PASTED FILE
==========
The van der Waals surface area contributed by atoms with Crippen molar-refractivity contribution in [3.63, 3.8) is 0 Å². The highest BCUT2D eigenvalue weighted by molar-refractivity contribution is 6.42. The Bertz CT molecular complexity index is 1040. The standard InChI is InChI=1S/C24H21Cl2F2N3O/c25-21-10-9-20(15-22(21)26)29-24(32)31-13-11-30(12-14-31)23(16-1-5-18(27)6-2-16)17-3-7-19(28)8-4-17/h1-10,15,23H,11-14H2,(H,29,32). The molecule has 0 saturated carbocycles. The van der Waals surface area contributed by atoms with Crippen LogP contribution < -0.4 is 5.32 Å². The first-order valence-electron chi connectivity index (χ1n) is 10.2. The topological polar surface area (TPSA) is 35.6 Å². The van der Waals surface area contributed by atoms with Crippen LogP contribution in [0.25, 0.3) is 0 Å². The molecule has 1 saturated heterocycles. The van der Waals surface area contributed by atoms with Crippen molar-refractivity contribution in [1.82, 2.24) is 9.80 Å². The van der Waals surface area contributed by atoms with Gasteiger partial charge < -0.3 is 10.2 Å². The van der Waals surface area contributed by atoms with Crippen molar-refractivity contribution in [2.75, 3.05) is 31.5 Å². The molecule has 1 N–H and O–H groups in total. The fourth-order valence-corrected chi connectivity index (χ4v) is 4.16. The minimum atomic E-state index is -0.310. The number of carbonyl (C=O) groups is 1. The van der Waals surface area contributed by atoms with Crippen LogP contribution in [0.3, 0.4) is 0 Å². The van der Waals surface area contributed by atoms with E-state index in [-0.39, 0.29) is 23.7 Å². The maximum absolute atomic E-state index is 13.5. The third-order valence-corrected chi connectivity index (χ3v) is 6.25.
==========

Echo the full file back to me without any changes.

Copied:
The van der Waals surface area contributed by atoms with Crippen molar-refractivity contribution in [3.63, 3.8) is 0 Å². The highest BCUT2D eigenvalue weighted by molar-refractivity contribution is 6.42. The Bertz CT molecular complexity index is 1040. The standard InChI is InChI=1S/C24H21Cl2F2N3O/c25-21-10-9-20(15-22(21)26)29-24(32)31-13-11-30(12-14-31)23(16-1-5-18(27)6-2-16)17-3-7-19(28)8-4-17/h1-10,15,23H,11-14H2,(H,29,32). The molecule has 0 saturated carbocycles. The van der Waals surface area contributed by atoms with Crippen LogP contribution < -0.4 is 5.32 Å². The first-order valence-electron chi connectivity index (χ1n) is 10.2. The topological polar surface area (TPSA) is 35.6 Å². The van der Waals surface area contributed by atoms with Crippen LogP contribution in [0.25, 0.3) is 0 Å². The molecule has 1 saturated heterocycles. The van der Waals surface area contributed by atoms with Crippen molar-refractivity contribution in [1.82, 2.24) is 9.80 Å². The van der Waals surface area contributed by atoms with Gasteiger partial charge < -0.3 is 10.2 Å². The van der Waals surface area contributed by atoms with Crippen molar-refractivity contribution in [2.75, 3.05) is 31.5 Å². The molecule has 1 N–H and O–H groups in total. The fourth-order valence-corrected chi connectivity index (χ4v) is 4.16. The minimum atomic E-state index is -0.310. The number of carbonyl (C=O) groups is 1. The van der Waals surface area contributed by atoms with Crippen LogP contribution in [0.3, 0.4) is 0 Å². The van der Waals surface area contributed by atoms with E-state index in [-0.39, 0.29) is 23.7 Å². The maximum absolute atomic E-state index is 13.5. The third-order valence-corrected chi connectivity index (χ3v) is 6.25.